Breaking Down Brachycephalic Care

Stress, anxiety, air hunger and difficulty regulating body temperature can create a perfect storm for acute respiratory distress in brachycephalic patients. Learn from Staff Veterinarian Stacy Montgomerie, DVM, about tips for handling and common emergencies.

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From general practice to emergency medicine, brachycephalic patients can be challenging. Their unique anatomy makes them more vulnerable to certain conditions – like respiratory issues, cardiac illnesses and heat stress – and common procedures can, in some cases, lead to complications.

This overview discussion will offer a brief description of:

  • common anatomic abnormalities seen in brachycephalic animals.
  • general handling techniques to decrease risks associated with commonly performed procedures in a veterinary setting (venipuncture, blood pressure measurement, etc.).
  • common emergency presentations and basic guidelines for management.


Brachycephalia (or brachycephaly) is defined as a congenital malformation of the skull in which premature closure of the coronal suture results in excessive lateral growth of the head, giving it a short, broad appearance. Dog breeds that fit the brachycephalic criteria most commonly include bulldogs (French, English, American, etc.), pugs, shih tzus, Boston terriers and boxers. Cat breeds that fit the brachycephalic criteria most commonly include Himalayans, Persians, British and Scottish shorthairs and Burmese. Other breeds of dogs and cats can also be affected.

Brachycephalic anatomic abnormalities include shortened nasal passages, protruding eyes, often narrowed nares, tongues that do not fit within the oral cavity, and elongated soft palate. (Elongated soft palate and narrowed nares characterize brachycephalic airway syndrome or BAS). Secondary abnormalities often include everted laryngeal saccules and everted tonsils, and ultimately laryngeal collapse can develop. Many patients who have the primary anatomic abnormalities also exhibit a hypoplastic/stenotic trachea. In many cases, surgical correction of the upper airway anatomic abnormalities offers the best management of this condition; however, it does not return these patients to normal function.



Stress, anxiety, air hunger and difficulty regulating body temperature can create a perfect storm for acute respiratory distress and even respiratory arrest in brachycephalic patients. These factors can be mitigated with several easy and cost effective management strategies in any veterinary environment.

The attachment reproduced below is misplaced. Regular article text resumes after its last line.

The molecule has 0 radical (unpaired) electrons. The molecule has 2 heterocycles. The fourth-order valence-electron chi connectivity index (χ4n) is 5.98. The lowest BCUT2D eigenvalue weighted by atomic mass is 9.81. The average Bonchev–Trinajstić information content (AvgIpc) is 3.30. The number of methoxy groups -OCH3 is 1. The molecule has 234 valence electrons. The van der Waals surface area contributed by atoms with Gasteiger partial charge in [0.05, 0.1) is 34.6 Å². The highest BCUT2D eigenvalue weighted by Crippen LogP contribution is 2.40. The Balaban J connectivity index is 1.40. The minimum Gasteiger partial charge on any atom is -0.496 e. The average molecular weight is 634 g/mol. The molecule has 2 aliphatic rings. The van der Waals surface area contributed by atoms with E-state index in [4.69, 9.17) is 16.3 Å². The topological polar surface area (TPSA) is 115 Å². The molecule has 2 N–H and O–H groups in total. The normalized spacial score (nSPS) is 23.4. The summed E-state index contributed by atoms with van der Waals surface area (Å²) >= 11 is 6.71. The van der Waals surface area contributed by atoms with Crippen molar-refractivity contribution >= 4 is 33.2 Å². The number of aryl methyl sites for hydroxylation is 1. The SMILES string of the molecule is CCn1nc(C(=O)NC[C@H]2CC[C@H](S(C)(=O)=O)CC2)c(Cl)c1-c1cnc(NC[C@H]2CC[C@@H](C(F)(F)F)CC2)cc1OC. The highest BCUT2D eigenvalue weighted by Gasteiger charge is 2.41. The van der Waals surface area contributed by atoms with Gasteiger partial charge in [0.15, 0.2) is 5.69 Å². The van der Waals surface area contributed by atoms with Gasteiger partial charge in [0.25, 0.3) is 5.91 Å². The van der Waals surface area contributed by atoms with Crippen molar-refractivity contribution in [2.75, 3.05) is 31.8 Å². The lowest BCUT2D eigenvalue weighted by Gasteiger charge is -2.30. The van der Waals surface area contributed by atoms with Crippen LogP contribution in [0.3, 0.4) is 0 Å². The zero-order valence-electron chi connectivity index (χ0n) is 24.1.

Patients with brachycephalic conformation or BAS often panic when conventional restraint techniques are employed. This is especially true with neck hold positions due to further narrowing of their available airflow space in the oropharynx. Dorsal and lateral forced restraint positions can also exacerbate air hunger and lead to panic. These techniques can start a cycle of air hunger and panic that, in some cases, can progress to life-threatening respiratory distress.

However, brachycephalic breeds will tolerate many procedures if they are allowed to remain standing or are held in an upright position. An effective alternative for traditional restraint techniques can be found in the “pug hold” (Figure 1). This technique is ideal for small, easily lifted brachycephalic patients. The patient is lifted with the near side against the restrainer. The restrainer’s nondominant hand is placed over the trunk, under the thorax and grasps the near foreleg just above the elbow. The dominant hand can then gently cradle the far side of the face and head without putting any pressure on the laryngeal region. With this technique, the patient is safely restrained without the ability to jump or effectively bite. This hold offers easy access to the far side hind and forelimbs for venipuncture and/or IVC placement.

Figure 1. The “pug hold” is an effective alternative for traditional restraint on brachycephalic patients.


Muzzle alternatives

In patients who are actively attempting to bite despite careful handling, placement of a large cone collar can provide effective barrier protection for staff without exacerbating respiratory signs (Figure 2). Basket head hoods can also be considered, though they can make access to the face difficult. Due to the risk of airway compromise, it’s best to avoid use of soft or hard traditional muzzles or cat masks.

Figure 2. Using a cone collar, instead of a muzzle, can provide effective barrier protection for staff without exacerbating respiratory signs in the patient.


With attention to careful dosing, light sedation and anxiolytics can be effectively employed when treating brachycephalic patients. Butorphanol is often used in our practice for patients who exhibit anxiety with severe panting and distress.

O2 support

Oxygen support is easy, inexpensive and can be very useful for brachycephalic patients, even without obvious signs of respiratory distress. O2 support is routinely provided at DoveLewis during emesis induction and often during venipuncture, blood pressure measurement, etc.

Active cooling

Heat stress is common, especially in patients who are anxious and panting excessively. Excessive panting can lead to laryngeal tissue swelling, further worsening respiratory difficulty. External cooling should be provided for any panting brachycephalic patient, even if their core body temperature is normal. This holds especially true if the rectal temperature is above 102 degrees.



During all emergency presentations for brachycephalic breeds, it is important to keep respiratory status in mind. Common emergency presentations often require additional respiratory support, even if the respiratory system is not directly involved.

Allergic reactions